I only delete comments/commenters that are hijacking the discussion or trying to make the thread about something that the original article was not. In this case, two specific people were trying to make this about race and poverty (which is absurd), and I did not want the actual arguments in the article to be lost. They had their initial say and were able to leave comments, but after that…no more.

      • Viva La Bambi

        You can’t divorce AIDS from race or poverty. Almost half of people with HIV in America are Black, and Blacks comprise two-thirds of new infections. Black gay men are the hardest hit of all. Ignoring the racial divides in our society has failed, so an honest discussion about HIV in America will include this racial disparity.

        • Viva La Bambi

          Added for reference, only 13% of Americans are Black, to give an indication of how overburdened their community is with HIV.

  • Bull

    I live in a rural community. The closest STD clinic is about an hour and a half away. There is no LGBT friendly support organization within approx 50miles. And while for the most part the medical community here is somewhat educated, it’s quite likely the nurse, technician or medical records employee might be a friend, friend of a friend, someone who knows you and your family quite well or even be related to you. Even with the privacy law, it still could “leak” anonymously. Plus the services are NOT free and the poverty level in the rural areas is much higher than people realize. Most of the working poor do not have medical insurance(yet, hopefully the affordable care act will change that, if it’s not gutted by congress). The state run health clinic(30 miles away) has been virtually starved of funds and their services are questionable at best.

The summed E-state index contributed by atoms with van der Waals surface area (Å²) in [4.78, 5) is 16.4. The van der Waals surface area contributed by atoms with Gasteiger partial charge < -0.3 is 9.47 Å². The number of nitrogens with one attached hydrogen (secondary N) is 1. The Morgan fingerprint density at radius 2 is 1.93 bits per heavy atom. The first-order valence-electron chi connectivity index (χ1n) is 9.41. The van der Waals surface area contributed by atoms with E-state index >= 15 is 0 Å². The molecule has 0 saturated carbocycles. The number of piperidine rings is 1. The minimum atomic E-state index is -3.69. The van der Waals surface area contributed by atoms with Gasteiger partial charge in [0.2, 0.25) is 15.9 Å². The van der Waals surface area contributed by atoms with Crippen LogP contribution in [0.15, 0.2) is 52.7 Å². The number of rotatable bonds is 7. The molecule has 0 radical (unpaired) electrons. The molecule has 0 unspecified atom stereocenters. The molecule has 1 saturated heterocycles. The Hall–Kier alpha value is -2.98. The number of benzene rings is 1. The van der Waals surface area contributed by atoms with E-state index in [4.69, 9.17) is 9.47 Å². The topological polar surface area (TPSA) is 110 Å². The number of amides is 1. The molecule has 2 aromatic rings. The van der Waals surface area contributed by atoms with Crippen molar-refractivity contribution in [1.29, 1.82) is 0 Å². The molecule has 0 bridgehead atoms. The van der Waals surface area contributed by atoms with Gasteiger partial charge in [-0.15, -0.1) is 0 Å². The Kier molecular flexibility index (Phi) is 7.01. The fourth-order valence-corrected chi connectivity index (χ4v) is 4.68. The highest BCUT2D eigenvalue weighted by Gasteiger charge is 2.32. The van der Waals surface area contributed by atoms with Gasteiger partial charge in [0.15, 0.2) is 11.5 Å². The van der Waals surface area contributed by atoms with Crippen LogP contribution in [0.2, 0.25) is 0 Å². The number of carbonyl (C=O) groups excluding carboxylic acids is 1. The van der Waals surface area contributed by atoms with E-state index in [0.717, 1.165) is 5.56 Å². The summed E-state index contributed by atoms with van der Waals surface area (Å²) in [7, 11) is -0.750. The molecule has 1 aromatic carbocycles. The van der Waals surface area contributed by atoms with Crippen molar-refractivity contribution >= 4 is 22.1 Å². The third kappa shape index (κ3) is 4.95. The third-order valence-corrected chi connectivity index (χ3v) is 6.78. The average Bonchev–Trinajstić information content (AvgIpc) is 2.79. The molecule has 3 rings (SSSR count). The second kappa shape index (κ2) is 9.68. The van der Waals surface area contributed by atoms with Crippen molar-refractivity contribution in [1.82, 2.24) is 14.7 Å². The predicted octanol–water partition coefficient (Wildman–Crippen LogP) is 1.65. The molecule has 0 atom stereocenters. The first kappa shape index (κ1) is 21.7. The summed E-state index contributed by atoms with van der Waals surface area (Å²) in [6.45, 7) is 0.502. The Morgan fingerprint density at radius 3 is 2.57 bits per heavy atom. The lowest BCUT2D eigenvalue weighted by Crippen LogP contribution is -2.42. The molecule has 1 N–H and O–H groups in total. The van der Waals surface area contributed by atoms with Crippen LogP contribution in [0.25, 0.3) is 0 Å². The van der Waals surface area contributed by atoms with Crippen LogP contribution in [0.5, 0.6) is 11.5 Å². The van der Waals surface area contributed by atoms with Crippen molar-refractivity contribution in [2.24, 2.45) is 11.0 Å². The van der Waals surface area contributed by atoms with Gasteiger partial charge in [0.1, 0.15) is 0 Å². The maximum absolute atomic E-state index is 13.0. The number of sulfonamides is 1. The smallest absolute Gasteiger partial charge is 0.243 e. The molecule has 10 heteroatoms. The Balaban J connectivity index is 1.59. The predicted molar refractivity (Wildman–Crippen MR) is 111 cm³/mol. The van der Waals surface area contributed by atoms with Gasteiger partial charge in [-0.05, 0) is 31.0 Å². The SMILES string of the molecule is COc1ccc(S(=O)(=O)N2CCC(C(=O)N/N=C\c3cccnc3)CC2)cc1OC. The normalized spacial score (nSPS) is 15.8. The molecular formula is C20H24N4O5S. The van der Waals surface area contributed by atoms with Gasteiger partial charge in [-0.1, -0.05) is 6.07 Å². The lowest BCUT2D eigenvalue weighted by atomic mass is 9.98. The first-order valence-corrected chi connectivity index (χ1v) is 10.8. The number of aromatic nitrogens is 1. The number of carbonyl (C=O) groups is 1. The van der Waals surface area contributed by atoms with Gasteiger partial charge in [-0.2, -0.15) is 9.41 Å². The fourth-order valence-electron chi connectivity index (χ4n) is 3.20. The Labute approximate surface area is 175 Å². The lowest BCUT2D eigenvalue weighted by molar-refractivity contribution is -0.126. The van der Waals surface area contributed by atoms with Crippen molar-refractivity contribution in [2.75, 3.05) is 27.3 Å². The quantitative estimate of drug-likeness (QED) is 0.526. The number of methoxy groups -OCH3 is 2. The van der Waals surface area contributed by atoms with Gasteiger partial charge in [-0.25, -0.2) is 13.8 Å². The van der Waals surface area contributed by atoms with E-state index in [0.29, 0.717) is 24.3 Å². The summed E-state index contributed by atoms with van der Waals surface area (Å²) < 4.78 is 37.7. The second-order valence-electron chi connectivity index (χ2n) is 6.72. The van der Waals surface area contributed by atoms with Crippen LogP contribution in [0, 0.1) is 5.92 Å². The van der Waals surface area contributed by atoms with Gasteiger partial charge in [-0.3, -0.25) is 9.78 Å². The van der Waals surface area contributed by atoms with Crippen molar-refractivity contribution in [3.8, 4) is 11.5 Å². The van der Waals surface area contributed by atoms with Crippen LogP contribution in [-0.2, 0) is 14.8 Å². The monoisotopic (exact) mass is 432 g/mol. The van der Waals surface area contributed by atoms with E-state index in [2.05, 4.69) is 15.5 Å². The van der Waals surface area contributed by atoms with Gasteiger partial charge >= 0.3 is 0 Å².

There is also the misconception that HIV is a big city problem and that it’s still a gay disease. Even with all the information available via the internet so many are not educated and see no reason to learn, I mean, after all “people who live here don’t get it”. Sex education in the school system is a joke, when they have it.